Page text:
Analysis Holidays

Nigeria is divided, so why celebrate independence?

The national logo for this year's Independence Day in Nigeria.

Nsugbe, Anambra, NIGERIA – Citizens here celebrate Independence Day in commemoration of Nigeria’s freedom from British colonialism.

This special day, which is usually declared a public holiday, is marked by activities performed both nationally and privately in homes.

The once joyous annual Independence Day celebration is gradually becoming a day for remembering our tribal and religious differences and a day for silent wars between the federal government and various ethnic groups clambering for secession.

While plans are underway at the federal level to celebrate Nigeria’s 60th independence anniversary, two out of the three major ethnic groups that make up the country are calling for secession and have opted out of the celebration.

In years past, a formal ceremony in the Nigerian capital, Abuja marked Independence Day. The president delivered a hopeful message about Nigeria’s future and the value of democracy. This was followed by the simultaneous raising of the flag and the recitation of the national anthem.

The military officers then led a parade at the presidential villa, and a cake iced in the national  colors of green and white was cut in celebration of the country’s independence.

People on the streets were often dressed in green and white and schoolchildren organized in groups to perform marches. Cultural dance groups displayed their dance steps in major sport fields and stadiums around the country.

People look forward to Independence Day in Nigeria as a highly anticipated day of joy. The fact that it is a national holiday makes it even more fun as families see it as a day to spend time together. Artists showcase their skills using the national colors.

Those who are not able to leave their homes and Nigerians in the diaspora can watch a live broadcast of the celebration.

Beyond the joyous mood and loud celebrations, every October 1 is also the day Nigerians grapple to understand the nation’s journey towards development and try to fathom why they have not made as much progress like some other nations which achieved independence during the same period.

This year, with the devastation wrought by the coronavirus pandemic, more questions will be asked of our leaders. Analysts often describe Nigeria as a “failed nation” due to pervasive corruption, the poor state of basic infrastructure and senseless killings fueled by terrorism, inter-ethnic conflict, kidnapping and police brutality.

Calls for secessions in Nigeria’s southeast region coupled with agitations for a similar demand by the Oduduwa Republic in the southwest region only add more gloom to the depressing state of affairs.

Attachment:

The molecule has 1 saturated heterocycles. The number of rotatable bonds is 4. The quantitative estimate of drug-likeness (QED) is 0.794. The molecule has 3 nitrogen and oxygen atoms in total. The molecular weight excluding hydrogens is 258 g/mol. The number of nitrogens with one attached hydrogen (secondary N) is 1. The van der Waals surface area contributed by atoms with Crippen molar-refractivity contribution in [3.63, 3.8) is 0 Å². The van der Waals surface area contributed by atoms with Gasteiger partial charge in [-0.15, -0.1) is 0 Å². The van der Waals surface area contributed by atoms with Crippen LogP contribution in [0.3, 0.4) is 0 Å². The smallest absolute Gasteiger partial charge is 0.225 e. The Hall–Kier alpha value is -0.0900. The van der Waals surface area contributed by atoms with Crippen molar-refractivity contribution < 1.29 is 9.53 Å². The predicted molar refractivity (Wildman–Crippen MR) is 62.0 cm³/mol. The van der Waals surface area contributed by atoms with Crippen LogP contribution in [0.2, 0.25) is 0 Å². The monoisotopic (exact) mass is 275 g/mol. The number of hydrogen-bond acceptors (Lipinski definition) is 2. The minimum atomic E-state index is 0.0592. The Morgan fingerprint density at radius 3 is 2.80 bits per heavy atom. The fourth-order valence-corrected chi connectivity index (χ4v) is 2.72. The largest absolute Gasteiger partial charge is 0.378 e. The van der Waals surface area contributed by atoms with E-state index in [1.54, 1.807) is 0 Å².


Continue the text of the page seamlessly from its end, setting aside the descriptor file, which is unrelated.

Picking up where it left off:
Recently, the Indigenous People of Biafra (IPOB), which is calling for a secession of the Igbo ethnic group in Nigeria’s southeast has urged residents of the region to boycott government-organized ceremonies.  The call comes after the Oduduwa Republic asked its members and residents in the country’s southwest to shun ceremonies organized to mark Independence Day.

Both the Indigenous People of Biafra and the Oduduwa Republic are asking for a referendum before Oct. 1, 2021. In a joint statement, they challenged the federal government to convene a referendum to enable Nigerians to freely make a democratic choice: whether they want to continue with Nigeria or seek their right to self-determination before the 2023 general elections.

What then is there to celebrate when the country has nothing to show after 60 years of existence, when the three regions joined to make a nation have refused to stay united as one country?  Schools, health facilities, roads and other infrastructure are lacking nationwide.

Misappropriation of public funds is commonplace as is a glaring lack of accountability and transparency in the management of public resources.

With one ethnic group accusing the other of marginalization, neglect and one-sided leadership; with the leadership of the country being controlled and dominated majorly by a particular ethnic group and others feeling cheated; with several inter-tribal wars and insurgency taking a better part of the country and citizens struggling to survive untold hardship and poverty even when the country has all it takes to succeed, I have to wonder what there really is to celebrate about Nigeria’s independence.

Blessing Udeobasi is a Reporter with Youth Journalism International.

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